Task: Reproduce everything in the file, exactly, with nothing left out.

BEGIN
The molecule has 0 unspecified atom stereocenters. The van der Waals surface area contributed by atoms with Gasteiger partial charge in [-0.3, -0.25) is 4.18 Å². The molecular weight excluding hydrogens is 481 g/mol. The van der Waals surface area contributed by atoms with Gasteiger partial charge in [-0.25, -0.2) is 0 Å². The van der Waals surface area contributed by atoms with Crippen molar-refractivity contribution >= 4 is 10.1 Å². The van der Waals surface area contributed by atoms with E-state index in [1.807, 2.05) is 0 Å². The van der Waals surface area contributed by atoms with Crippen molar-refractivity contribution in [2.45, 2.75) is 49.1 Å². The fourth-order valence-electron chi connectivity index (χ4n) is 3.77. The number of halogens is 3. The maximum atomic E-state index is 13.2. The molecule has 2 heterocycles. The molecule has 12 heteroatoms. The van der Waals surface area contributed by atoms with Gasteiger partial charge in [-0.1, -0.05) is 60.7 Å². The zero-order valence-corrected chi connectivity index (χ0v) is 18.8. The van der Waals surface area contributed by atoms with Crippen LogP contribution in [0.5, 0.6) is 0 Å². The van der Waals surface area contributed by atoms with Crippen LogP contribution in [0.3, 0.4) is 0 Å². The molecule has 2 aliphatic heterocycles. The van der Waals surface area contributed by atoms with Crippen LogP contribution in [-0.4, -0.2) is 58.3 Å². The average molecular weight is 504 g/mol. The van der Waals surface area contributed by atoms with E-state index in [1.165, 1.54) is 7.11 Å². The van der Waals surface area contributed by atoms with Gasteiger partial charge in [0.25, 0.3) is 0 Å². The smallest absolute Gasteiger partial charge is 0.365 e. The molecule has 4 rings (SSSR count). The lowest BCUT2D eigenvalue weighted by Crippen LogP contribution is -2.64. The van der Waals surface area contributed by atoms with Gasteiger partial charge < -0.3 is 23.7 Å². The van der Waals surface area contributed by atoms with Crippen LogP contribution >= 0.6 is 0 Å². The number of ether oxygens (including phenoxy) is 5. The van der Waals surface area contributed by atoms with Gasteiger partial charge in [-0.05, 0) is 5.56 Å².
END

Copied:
The molecule has 0 unspecified atom stereocenters. The van der Waals surface area contributed by atoms with Gasteiger partial charge in [-0.3, -0.25) is 4.18 Å². The molecular weight excluding hydrogens is 481 g/mol. The van der Waals surface area contributed by atoms with Gasteiger partial charge in [-0.25, -0.2) is 0 Å². The van der Waals surface area contributed by atoms with Crippen molar-refractivity contribution >= 4 is 10.1 Å². The van der Waals surface area contributed by atoms with E-state index in [1.807, 2.05) is 0 Å². The van der Waals surface area contributed by atoms with Crippen molar-refractivity contribution in [2.45, 2.75) is 49.1 Å². The fourth-order valence-electron chi connectivity index (χ4n) is 3.77. The number of halogens is 3. The maximum atomic E-state index is 13.2. The molecule has 2 heterocycles. The molecule has 12 heteroatoms. The van der Waals surface area contributed by atoms with Gasteiger partial charge in [-0.1, -0.05) is 60.7 Å². The zero-order valence-corrected chi connectivity index (χ0v) is 18.8. The van der Waals surface area contributed by atoms with Crippen LogP contribution in [0.5, 0.6) is 0 Å². The van der Waals surface area contributed by atoms with Crippen LogP contribution in [0.3, 0.4) is 0 Å². The molecule has 2 aliphatic heterocycles. The van der Waals surface area contributed by atoms with Crippen LogP contribution in [-0.4, -0.2) is 58.3 Å². The average molecular weight is 504 g/mol. The van der Waals surface area contributed by atoms with E-state index in [1.165, 1.54) is 7.11 Å². The van der Waals surface area contributed by atoms with Gasteiger partial charge in [0.25, 0.3) is 0 Å². The smallest absolute Gasteiger partial charge is 0.365 e. The molecule has 4 rings (SSSR count). The lowest BCUT2D eigenvalue weighted by Crippen LogP contribution is -2.64. The van der Waals surface area contributed by atoms with Gasteiger partial charge < -0.3 is 23.7 Å². The van der Waals surface area contributed by atoms with Crippen LogP contribution >= 0.6 is 0 Å². The number of ether oxygens (including phenoxy) is 5. The van der Waals surface area contributed by atoms with Gasteiger partial charge in [-0.05, 0) is 5.56 Å².